Portland’s only non-profit organization dedicated exclusively to Oregon artists celebrates its tenth anniversary season in a fundraiser and “story-concert” event at the Fremont Theatre.
The Portland Jazz Composers Ensemble is turning ten! Since our first concert in January of 2008, the PJCE has been proving that Oregon jazz artists can make world-class music when the opportunity. On October 20th at the Fremont Theatre, we celebrate this important milestone by telling our story—how artists can build a network of support that allows them to reach new heights of creativity, and connects them to the most important conversations of our time.
The evening begins at 7 pm with appetizers and cocktails, and a silent auction benefitting the PJCE. Executive Director Douglas Detrick will give a brief presentation during this time about the organization’s vision for jazz in Portland.
At 8 pm, we celebrate this milestone with a “story-concert,” a performance by our ensemble interspersed with interviews with the composers. We’ll perform a new work by drummer/composer Barra Brown, “Night Shadows” by one of our Grasshoppers student composers Andres Moreno, and “Path 88” by Andrew Oliver, the PJCE’s founding Executive Director, who will join us via video.
Our featured composer, Barra Brown, is an up and coming artist who represents the best of what’s to come in Oregon jazz. He is an artist with diverse interests—from jazz to indie-folk to hip-hop—and works steadily as a drummer, composer, and producer, pursuing his own creative vision with his Barra Brown Trio and hip-hop duo Korgy and Bass, and supporting others in theirs, like the Shook Twins. His two PJCE Records releases, “Dreaming Awake” from 2015 and “Songs for a Young Heart” from 2013, show his inventive approach to songwriting and arranging, and incorporate a joyful, dynamic approach to the drumset.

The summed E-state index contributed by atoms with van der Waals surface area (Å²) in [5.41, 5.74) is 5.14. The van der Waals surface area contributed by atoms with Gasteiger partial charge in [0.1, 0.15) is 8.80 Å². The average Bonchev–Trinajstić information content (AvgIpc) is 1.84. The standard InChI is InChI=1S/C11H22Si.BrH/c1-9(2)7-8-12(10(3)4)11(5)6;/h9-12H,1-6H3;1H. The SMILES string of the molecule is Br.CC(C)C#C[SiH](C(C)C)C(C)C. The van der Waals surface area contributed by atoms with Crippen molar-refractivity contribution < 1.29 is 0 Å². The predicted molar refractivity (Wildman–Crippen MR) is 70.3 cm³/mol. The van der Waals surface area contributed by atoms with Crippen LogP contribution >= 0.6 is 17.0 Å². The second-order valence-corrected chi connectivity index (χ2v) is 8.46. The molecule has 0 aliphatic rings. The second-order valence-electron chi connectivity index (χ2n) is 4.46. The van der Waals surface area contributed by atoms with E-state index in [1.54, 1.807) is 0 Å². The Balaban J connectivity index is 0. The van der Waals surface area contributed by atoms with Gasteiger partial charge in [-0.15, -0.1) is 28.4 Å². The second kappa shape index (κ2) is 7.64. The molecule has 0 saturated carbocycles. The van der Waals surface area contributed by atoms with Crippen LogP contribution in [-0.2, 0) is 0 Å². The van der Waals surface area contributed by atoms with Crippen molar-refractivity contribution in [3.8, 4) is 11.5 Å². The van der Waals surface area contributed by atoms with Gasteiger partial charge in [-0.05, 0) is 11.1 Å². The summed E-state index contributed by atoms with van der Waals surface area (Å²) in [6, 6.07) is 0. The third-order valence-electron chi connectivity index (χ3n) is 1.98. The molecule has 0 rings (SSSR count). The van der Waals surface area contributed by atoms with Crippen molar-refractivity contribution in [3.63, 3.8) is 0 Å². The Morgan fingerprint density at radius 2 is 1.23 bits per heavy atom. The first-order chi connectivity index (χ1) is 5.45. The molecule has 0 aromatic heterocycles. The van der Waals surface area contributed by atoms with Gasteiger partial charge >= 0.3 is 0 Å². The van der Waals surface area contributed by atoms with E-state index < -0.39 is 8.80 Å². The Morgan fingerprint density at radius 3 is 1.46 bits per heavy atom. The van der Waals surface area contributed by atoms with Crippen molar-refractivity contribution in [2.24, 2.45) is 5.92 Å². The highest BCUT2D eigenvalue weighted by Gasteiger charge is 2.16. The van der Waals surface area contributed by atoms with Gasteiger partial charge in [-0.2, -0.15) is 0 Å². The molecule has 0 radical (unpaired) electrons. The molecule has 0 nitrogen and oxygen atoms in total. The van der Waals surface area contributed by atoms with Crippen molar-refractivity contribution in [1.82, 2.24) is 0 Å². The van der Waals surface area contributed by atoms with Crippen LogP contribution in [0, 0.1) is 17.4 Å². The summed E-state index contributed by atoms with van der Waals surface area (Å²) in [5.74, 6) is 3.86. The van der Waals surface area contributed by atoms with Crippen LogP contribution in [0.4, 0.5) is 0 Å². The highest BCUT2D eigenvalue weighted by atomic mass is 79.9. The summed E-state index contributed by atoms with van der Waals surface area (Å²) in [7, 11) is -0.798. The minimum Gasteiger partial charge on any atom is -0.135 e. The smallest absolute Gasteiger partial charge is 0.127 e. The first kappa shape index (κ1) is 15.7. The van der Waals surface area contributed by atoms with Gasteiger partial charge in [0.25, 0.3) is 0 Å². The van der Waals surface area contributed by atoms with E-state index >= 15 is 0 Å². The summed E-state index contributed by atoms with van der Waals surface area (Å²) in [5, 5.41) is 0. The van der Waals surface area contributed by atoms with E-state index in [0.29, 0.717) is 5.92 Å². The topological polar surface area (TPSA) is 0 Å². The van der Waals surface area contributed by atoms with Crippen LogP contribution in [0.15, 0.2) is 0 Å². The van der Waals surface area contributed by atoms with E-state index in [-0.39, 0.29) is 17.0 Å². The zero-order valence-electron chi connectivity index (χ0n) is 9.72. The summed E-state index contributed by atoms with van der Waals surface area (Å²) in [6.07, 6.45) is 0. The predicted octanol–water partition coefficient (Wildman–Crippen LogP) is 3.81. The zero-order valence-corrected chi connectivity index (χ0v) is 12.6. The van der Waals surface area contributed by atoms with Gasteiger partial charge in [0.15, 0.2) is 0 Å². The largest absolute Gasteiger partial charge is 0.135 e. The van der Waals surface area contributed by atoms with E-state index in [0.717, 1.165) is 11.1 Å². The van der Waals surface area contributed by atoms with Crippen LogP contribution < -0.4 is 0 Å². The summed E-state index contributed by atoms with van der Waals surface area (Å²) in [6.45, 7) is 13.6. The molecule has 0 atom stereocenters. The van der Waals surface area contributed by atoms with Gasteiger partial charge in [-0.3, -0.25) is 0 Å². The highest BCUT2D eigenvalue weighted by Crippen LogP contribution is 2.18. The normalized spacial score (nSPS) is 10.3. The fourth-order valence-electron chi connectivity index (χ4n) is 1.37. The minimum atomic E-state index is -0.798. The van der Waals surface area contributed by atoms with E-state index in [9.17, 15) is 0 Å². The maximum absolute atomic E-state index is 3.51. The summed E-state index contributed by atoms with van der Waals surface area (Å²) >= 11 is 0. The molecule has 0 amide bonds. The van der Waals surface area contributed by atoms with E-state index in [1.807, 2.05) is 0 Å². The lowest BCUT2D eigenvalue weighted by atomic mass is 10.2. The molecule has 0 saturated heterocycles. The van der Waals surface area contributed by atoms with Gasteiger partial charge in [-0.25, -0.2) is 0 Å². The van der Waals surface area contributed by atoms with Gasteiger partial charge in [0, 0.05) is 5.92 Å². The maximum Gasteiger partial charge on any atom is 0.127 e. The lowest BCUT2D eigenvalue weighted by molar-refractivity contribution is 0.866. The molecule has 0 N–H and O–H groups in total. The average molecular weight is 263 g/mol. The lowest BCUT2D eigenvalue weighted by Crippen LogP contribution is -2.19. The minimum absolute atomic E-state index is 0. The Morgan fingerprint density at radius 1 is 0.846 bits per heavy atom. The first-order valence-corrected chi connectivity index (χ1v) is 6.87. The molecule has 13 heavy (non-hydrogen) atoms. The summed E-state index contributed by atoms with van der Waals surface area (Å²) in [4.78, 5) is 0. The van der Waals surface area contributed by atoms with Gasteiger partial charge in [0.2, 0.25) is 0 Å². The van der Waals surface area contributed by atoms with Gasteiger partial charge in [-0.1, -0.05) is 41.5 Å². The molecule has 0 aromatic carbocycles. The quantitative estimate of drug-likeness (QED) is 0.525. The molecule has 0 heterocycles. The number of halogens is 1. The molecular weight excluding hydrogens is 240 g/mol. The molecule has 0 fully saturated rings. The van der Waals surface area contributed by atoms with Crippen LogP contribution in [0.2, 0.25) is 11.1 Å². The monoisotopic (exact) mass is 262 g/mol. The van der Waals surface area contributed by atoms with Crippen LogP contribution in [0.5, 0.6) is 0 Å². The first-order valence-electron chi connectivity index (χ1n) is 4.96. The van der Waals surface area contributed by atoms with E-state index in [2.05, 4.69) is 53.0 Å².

The Portland Jazz Composers Ensemble is the only non-profit organization in the state dedicated exclusively to commissioning and performing new music by professional Oregonian composers. The 17-18 season will be the PJCE’s tenth, and we’ve distinguished ourselves in some key ways over that time. We designed a three-part programming philosophy to inform what we do: we strive to make every PJCE program unique, collaborative, and community-oriented.
We use this programming philosophy to help create a professional and cultural context in which Oregon-based jazz artists can do world-class work that participates in the most important conversations of our time. For us, this means that we try to push our community, from our composers to our audience, to think differently about how jazz is made, how it is consumed, how it is funded, and why we make it. We want our music to contribute to solutions to important problems.
Tickets available at pjce.org.